The thing is, it doesn’t really matter what anyone’s motivation is when it comes to this kind of thing, as its actions themselves that really count. We all need to think about what we consume as well as what we produce and while the main priority is leaving the planet in a healthy condition for our children, there’s a wealth of business opportunities emerging every day, so there’s really no excuse for companies not to get on board.


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I’m always on the lookout for the next big thing and financial technology has certainly caught my attention over the past year.

Fintech as it is more commonly known, is seeing a real upsurge within the finance industry and the growing trend seeing no signs of stopping.

Consumer use of Monzo or Plum, mobile banking apps that help manage your spending, savings and bills, has grown into the millions and its set to continue.

As the public become more aware of the benefits of using financial technology and its ease of use - fintech startups are in a great position to reap the rewards.

Only last week FinTech Scotland, a joint initiative by a number of financial services firms, University of Edinburgh, Scottish Government and Scottish Enterprise, announced that the number of innovative fintech SMEs based in Scotland has grown by over 60 per cent from 72 to 119 over the last twelve months.

It is great to see Scotland embracing this new trend of reinventing financial services and we are producing some excellent startups.

A great start-up that caught my eye is Monily. Based in Edinburgh, Monily boasts that it will save customers time and money by providing secure cards and services to ensure they never overpay for purchases, can get rid of unwanted goods and cancel unused subscriptions.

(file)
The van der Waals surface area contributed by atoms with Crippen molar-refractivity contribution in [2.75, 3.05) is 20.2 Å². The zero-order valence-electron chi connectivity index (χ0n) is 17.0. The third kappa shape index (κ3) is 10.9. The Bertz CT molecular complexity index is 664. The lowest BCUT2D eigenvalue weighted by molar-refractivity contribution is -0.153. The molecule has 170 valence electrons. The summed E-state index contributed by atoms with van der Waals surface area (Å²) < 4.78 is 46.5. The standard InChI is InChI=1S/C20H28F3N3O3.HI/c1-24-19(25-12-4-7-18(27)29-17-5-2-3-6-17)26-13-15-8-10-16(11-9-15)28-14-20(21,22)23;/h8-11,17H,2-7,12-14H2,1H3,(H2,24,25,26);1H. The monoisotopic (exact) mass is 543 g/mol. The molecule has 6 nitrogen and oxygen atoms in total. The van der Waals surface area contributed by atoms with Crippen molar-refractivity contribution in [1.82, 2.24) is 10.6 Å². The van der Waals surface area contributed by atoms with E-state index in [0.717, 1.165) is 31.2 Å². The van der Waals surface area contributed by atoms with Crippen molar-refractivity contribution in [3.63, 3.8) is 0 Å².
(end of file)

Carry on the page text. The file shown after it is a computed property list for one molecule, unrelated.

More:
Ensuring peace of mind that you are receiving refunds for items you have returned is ideal, especially just after the festive season when we have likely splurged on a number of unwanted or unsuitable gifts.

Monily is a fantastic concept and I certainly see the company going from strength to strength for 2020 as it rides the fintech wave. Watch this space.


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I laughed when I read that Prince Charles former school has banned mobile phones in a hope to improve social skills.

Gordonstoun, in Elgin, has taken the radical step to encourage pupils to interact with each other face to face, rather than staring at their phones.

Young people should be tech savvy, with these skills imperative to our future work force. However, I’m sure this enforced digital detox will have lasting benefits to the pupils.

The ban is having a positive effect too, with the head teacher, Lisa Kerr, stating that there has been a big increase in noise levels between classes.

They may not be laughing at the latest viral video, but creating lasting memories and jokes with their pals will stand them in good stead for the future.

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It was sad to see that the number of working teenagers has almost halved in the last 20 years.

A report from the Resolution Foundation, a think-tank focused on improving the living standards for those on low to middle incomes, revealed a quarter of 16 and 17-year-olds were in work between 2017 and 2019 - falling from 48% in 1997-99.

Reasons included young people keen to focus primarily on their studies or the difficulty to find a job as soon as they leave education.

A Saturday job is an ideal way to introduce young people to many life skills that they wouldn’t necessarily learn in school. Time management, team work, problem solving and more. All important abilities to do well in life.

The figures are certainly worrying, but hopefully this can be turned around.